“The head-shrinker is a quack
Anyone ‘anyone who’d wear their hair like that’
The vinyl is so cool but the conversation’s cruel
Hold my head romeo it’s in a rodeo.”

Music is a way of escaping. Music is a way of functioning. Music is a way of delving into something people try take you from, or they try convince you it’s a bad idea. You try to figure yourself out when no one is around because sometimes other people crowd your thoughts. You realise what/who you are when something is about to happen. Or when it has happened. Sometimes you need an insane Australian guy screaming in your ear to just a grip on something. The other night I wrote about Prayers On Fire by The Birthday Party. Tonight it is the turn of Junkyard. I should be doing it in order, but any form of order/organisation always leaves me feel uneasy and sick. So, I’m going to the end of The Birthday Party with their last full length record. The one that really nailed down how insane and important their sound was, and always will be.

Before I get into the music, I’ll just mention the artwork briefly. The artwork is equally as crazy and brutal as the songs. The artwork resembles someone, in my eyes, being possessed by something greater than them. Something that grabs them and takes them where nobody else ever has. Where no one else had dared to go. For me it makes Junkyard as one of those records you listen to by going on the artwork if you weren’t already familiar with the band. A sinister but brilliant cover, just like the record.

Junkyard was released around 34 years ago and when I listen to it, it sounds like something that has never come from a time. Maybe a band now could make something like this, I’m not sure but I know that no other band has ever made anything like this. Sure many, so many have given it a go but nobody comes close to The Birthday Party do they. The songs are wild and most would write it off as unlistenable.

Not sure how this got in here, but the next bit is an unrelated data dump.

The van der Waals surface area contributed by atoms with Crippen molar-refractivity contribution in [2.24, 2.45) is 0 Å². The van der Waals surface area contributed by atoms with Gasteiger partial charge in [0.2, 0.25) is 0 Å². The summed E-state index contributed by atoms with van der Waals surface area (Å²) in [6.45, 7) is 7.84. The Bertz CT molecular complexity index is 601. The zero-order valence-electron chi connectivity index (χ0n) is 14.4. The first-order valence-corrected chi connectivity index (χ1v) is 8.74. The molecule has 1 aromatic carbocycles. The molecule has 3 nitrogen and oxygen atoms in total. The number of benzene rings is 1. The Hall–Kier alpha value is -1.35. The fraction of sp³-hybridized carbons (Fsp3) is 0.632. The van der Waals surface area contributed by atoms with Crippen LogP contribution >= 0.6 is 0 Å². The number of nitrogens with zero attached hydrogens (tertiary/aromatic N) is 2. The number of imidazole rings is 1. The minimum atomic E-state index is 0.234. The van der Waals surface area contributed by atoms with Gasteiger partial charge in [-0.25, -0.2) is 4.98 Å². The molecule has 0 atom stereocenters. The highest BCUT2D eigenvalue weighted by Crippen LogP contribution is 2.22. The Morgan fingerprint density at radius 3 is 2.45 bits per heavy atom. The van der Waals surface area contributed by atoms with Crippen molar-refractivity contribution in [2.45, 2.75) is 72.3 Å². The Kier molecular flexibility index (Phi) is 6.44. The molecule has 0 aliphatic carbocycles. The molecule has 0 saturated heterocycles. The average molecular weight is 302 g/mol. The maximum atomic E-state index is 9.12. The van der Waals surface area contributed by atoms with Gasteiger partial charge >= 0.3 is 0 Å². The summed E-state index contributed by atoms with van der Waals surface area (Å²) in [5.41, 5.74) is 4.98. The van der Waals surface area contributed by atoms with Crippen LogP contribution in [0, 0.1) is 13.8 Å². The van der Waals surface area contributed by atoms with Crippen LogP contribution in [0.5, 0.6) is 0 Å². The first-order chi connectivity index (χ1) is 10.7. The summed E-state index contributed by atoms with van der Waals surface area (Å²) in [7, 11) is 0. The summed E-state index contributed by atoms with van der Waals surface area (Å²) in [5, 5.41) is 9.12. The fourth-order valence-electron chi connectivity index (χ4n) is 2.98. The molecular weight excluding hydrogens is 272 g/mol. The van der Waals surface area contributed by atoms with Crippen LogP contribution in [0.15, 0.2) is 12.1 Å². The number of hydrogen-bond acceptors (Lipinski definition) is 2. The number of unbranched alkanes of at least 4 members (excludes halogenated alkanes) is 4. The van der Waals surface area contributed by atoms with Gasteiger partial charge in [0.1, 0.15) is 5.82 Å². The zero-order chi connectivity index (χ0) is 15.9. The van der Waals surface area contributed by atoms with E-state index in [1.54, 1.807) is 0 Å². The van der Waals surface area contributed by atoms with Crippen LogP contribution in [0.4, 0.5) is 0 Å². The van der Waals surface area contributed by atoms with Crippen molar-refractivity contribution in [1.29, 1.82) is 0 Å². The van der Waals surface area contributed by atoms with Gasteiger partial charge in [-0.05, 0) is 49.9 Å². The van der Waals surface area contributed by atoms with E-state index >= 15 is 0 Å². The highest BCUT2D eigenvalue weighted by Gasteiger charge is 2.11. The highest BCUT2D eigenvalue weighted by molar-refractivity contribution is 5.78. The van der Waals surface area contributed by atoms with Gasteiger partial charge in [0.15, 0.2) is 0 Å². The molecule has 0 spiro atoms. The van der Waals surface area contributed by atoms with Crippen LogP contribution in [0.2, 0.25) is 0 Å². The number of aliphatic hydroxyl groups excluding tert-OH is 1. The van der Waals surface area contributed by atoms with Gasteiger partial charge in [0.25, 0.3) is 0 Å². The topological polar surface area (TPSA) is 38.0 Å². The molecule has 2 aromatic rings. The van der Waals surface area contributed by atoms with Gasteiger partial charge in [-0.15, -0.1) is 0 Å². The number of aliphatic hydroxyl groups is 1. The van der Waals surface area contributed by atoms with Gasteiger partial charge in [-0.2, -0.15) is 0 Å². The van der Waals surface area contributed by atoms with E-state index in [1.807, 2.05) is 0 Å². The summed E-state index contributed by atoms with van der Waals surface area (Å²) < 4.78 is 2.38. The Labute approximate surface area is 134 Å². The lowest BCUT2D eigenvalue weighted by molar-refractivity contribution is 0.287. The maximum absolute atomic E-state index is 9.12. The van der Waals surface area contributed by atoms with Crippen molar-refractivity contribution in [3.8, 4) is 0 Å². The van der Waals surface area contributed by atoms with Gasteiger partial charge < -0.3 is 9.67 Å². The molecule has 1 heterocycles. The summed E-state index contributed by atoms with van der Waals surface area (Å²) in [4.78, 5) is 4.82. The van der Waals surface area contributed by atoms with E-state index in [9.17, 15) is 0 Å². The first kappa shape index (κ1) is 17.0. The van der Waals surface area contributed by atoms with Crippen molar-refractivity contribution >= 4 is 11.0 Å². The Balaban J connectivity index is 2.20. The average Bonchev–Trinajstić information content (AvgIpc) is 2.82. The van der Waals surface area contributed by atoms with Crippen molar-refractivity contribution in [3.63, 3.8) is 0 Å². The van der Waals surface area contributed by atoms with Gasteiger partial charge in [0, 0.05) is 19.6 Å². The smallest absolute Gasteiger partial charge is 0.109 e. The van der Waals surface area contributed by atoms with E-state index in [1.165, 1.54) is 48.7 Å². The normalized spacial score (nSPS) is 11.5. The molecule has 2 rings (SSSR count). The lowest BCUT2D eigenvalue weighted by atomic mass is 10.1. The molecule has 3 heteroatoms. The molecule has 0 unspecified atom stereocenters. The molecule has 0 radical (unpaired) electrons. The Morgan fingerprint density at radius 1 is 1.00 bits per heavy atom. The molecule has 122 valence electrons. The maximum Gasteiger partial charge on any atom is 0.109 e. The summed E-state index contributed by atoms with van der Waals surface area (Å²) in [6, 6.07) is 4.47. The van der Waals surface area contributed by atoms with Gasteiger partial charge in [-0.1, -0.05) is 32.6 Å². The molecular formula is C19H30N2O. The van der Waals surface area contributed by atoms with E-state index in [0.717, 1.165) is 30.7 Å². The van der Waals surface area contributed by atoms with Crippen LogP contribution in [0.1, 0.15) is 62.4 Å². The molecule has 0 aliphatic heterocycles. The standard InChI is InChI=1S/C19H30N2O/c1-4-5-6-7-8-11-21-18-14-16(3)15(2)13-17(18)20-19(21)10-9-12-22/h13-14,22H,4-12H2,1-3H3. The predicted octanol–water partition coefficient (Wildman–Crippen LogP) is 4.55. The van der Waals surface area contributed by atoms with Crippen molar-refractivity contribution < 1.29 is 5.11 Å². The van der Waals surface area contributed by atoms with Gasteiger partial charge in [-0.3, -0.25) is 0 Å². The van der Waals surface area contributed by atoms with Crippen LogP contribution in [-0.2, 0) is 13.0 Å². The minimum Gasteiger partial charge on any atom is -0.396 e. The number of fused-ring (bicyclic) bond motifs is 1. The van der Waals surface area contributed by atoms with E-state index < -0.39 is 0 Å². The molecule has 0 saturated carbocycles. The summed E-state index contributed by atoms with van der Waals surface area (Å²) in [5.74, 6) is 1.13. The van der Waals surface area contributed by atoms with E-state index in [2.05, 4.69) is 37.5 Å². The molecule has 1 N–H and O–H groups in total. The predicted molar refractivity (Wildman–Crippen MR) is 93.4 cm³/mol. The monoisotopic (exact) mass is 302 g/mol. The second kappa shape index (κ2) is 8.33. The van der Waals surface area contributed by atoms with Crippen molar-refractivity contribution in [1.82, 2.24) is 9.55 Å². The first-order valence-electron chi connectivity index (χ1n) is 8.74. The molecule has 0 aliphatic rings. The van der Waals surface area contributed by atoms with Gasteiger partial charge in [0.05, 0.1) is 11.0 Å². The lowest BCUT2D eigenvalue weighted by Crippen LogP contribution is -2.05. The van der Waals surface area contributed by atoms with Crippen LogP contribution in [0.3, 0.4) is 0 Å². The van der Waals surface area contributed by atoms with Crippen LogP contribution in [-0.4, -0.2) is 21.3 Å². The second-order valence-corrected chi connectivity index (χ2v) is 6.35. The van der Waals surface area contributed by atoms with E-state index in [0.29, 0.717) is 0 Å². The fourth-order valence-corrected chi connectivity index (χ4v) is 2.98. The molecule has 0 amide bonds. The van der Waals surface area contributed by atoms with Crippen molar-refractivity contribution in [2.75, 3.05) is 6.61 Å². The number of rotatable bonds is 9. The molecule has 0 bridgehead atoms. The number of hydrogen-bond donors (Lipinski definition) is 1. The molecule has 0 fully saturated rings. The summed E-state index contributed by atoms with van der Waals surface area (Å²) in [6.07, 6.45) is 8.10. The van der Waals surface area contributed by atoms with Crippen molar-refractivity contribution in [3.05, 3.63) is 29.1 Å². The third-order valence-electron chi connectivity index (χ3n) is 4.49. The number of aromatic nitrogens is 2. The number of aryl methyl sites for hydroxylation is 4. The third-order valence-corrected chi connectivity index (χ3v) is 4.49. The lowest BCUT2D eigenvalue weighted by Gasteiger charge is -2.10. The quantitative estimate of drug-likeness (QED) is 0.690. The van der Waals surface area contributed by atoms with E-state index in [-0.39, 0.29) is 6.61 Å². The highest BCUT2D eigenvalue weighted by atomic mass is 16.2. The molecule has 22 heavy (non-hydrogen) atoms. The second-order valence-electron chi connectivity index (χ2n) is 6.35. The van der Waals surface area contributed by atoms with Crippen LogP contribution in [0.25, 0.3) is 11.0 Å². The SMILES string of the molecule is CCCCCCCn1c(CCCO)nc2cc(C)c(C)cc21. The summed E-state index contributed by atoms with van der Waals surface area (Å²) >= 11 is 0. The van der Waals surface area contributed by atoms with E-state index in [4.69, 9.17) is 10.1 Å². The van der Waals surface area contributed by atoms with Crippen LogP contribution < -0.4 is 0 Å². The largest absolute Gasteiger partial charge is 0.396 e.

To write this record off in such a way is crazy. But that’s just because Junkyard appeals to the side of my brain that probably only one person gets. Junkyard is a blistering collection of rowdy songs who aren’t for those wanting sunshine, rainbows and the like. It’s for those who want something that leaves them feeling unsettled, unsure and on the edge of something that is destined to possess them. Is listening to The Birthday Party like falling in love? In a way, yes. The kind that isn’t typical. The kind that no one but you and the other person can only understand. Unless it is one sided, then you should probably play the Mutiny EP instead. Don’t get into this one, save yourself! Junkyard is one of the most ferocious and ruthless records I have ever heard. I love how it is a chaotic whirlwind, like a hurricane hitting the soul. Something takes you over when you listen to this record, and it is one that you play alone. Over and over.

Songs like She’s Hit and Release The Bats(bonus track on the record)  unleash this almost sexual tension within the record, the kind of tormenting lust that takes over your brain and the rest of your body. You give in to every ugly and every beautiful feeling. Everything you feel becomes heightened when you listen to this record, and those two songs especially increase any tension that burns inside the listener. It’s pleasantly intense, but aren’t all the best things in life exactly like that?!